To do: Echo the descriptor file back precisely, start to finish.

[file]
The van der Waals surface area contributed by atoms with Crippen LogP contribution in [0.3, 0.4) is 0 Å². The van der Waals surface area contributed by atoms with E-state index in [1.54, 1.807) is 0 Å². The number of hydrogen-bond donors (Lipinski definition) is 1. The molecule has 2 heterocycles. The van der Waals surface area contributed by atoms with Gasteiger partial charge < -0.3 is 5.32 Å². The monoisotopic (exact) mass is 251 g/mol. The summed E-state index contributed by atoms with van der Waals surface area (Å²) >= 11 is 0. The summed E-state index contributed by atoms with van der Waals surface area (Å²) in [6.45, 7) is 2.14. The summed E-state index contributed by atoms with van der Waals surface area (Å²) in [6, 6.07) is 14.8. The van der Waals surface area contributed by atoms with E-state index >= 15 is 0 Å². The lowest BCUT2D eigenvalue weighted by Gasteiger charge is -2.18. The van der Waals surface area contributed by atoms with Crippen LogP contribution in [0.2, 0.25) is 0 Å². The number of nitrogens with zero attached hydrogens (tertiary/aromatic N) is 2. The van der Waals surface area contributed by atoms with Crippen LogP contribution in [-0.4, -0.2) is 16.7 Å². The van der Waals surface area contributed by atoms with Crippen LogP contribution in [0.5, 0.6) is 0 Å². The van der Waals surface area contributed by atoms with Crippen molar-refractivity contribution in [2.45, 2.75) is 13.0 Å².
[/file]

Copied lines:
The van der Waals surface area contributed by atoms with Crippen LogP contribution in [0.3, 0.4) is 0 Å². The van der Waals surface area contributed by atoms with E-state index in [1.54, 1.807) is 0 Å². The number of hydrogen-bond donors (Lipinski definition) is 1. The molecule has 2 heterocycles. The van der Waals surface area contributed by atoms with Gasteiger partial charge < -0.3 is 5.32 Å². The monoisotopic (exact) mass is 251 g/mol. The summed E-state index contributed by atoms with van der Waals surface area (Å²) >= 11 is 0. The summed E-state index contributed by atoms with van der Waals surface area (Å²) in [6.45, 7) is 2.14. The summed E-state index contributed by atoms with van der Waals surface area (Å²) in [6, 6.07) is 14.8. The van der Waals surface area contributed by atoms with E-state index >= 15 is 0 Å². The lowest BCUT2D eigenvalue weighted by Gasteiger charge is -2.18. The van der Waals surface area contributed by atoms with Crippen LogP contribution in [0.2, 0.25) is 0 Å². The number of nitrogens with zero attached hydrogens (tertiary/aromatic N) is 2. The van der Waals surface area contributed by atoms with Crippen LogP contribution in [-0.4, -0.2) is 16.7 Å². The van der Waals surface area contributed by atoms with Crippen LogP contribution in [0.5, 0.6) is 0 Å². The van der Waals surface area contributed by atoms with Crippen molar-refractivity contribution in [2.45, 2.75) is 13.0 Å².